BY JACKIE KEOGH
A MEETING room at Skibbereen Credit Union was full to overflowing on the eve of the Winter Solstice as people lined up to hear Professor Terence Meaden outline the new discoveries he has made with regard to Drombeg Stone Circle.
Professor Meaden, who is both a physicist and an archaeologist, told members of Skibbereen Historical Society, and guests, about ‘shadow casting,’ which is considered to be ‘the divine marriage’, or union, between the mother earth and heavenly father.
Shadow casting occurs when the sun rises behind one of the male stones and a shadow forms and falls on the female stone on various dates, such as the solstices and quasi-equinoxes.
These can be viewed at sunrise on December 21st, February 5th, March 22nd, May 6th, June 21st, August 6th, September 20th, and November 5th.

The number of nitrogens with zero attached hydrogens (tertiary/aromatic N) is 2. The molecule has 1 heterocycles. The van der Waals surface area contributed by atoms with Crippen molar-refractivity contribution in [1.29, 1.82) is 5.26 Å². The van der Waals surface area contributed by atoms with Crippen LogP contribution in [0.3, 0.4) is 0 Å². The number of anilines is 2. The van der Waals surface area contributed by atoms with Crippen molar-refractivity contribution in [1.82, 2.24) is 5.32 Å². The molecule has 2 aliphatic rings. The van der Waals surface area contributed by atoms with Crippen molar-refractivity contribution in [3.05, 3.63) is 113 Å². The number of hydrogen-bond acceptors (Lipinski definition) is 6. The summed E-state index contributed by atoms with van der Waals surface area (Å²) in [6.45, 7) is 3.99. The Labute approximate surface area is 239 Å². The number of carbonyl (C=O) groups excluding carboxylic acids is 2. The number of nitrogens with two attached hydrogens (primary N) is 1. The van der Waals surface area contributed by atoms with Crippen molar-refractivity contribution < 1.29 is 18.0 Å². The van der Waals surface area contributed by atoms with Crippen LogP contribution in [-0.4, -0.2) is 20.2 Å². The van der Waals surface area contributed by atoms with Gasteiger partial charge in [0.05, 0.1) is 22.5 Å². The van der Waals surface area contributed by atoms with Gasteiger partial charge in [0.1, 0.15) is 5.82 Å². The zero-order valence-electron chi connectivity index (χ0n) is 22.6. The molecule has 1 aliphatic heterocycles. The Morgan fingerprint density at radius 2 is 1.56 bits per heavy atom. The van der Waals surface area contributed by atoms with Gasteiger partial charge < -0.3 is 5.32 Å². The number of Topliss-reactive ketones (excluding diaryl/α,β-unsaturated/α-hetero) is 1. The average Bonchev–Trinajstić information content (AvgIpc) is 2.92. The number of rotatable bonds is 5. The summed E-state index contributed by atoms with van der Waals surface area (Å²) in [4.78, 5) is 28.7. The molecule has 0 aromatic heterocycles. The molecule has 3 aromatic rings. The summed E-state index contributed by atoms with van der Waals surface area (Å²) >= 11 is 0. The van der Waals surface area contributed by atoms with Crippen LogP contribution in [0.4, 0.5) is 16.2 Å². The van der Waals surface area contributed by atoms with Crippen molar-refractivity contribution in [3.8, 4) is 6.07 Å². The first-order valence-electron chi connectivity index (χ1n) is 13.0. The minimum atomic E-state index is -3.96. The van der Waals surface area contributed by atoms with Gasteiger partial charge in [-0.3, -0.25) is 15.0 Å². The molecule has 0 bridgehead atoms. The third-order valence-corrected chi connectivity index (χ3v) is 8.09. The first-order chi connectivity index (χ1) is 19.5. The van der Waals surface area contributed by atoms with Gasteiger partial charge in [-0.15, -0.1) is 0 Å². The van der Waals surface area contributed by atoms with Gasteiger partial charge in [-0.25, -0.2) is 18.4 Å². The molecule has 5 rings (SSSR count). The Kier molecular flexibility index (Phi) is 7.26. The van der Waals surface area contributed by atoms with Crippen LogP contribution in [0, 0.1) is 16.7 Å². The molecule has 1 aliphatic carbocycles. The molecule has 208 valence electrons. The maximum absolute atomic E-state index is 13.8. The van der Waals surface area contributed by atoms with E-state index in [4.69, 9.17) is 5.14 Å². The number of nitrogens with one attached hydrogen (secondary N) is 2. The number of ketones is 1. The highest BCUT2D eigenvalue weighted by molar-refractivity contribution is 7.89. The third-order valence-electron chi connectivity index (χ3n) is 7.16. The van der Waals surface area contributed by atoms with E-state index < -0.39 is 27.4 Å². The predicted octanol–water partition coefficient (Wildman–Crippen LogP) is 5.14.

Professor Meaden explained that the dates – which are spaced at intervals of 45 and 46 days – relate to the eight traditional agricultural festivals and include the solstices and quasi-equinoxes.
Using a notched tally stick, the people who built Drombeg measured the progress of the sun on the landscape before placing stones of a specific size and shape to represent the female form and other stones of a different size and shape to represent the male.
During the eight agricultural festivals the male stones fall on the female stone and form ‘a union.’
On the morning of December 21st last, it was dull and overcast at Drombeg Stone Circle. Nevertheless, there were more than a few people present who were keen to hear the professor’s theory.
He also told them that he believes there is a stone missing at Drombeg. In fact, he said he ‘knows’ there is a stone missing because, in 1903, Denham Franklin recorded a stone in the centre of the stone circle, but six years later Boyle Somerville recorded no such stone. ‘It had,’ Professor Meaden said, ‘been taken away.’
As a result, the shadow casting on one of the eight couplings contained within Drombeg now only occurs seven times a year, but not during the winter solstice.
Professor Meaden is so convinced of his findings that he has made a mock up of the stone – recreated using the measurements taken by Denham Franklin – to prove his theory.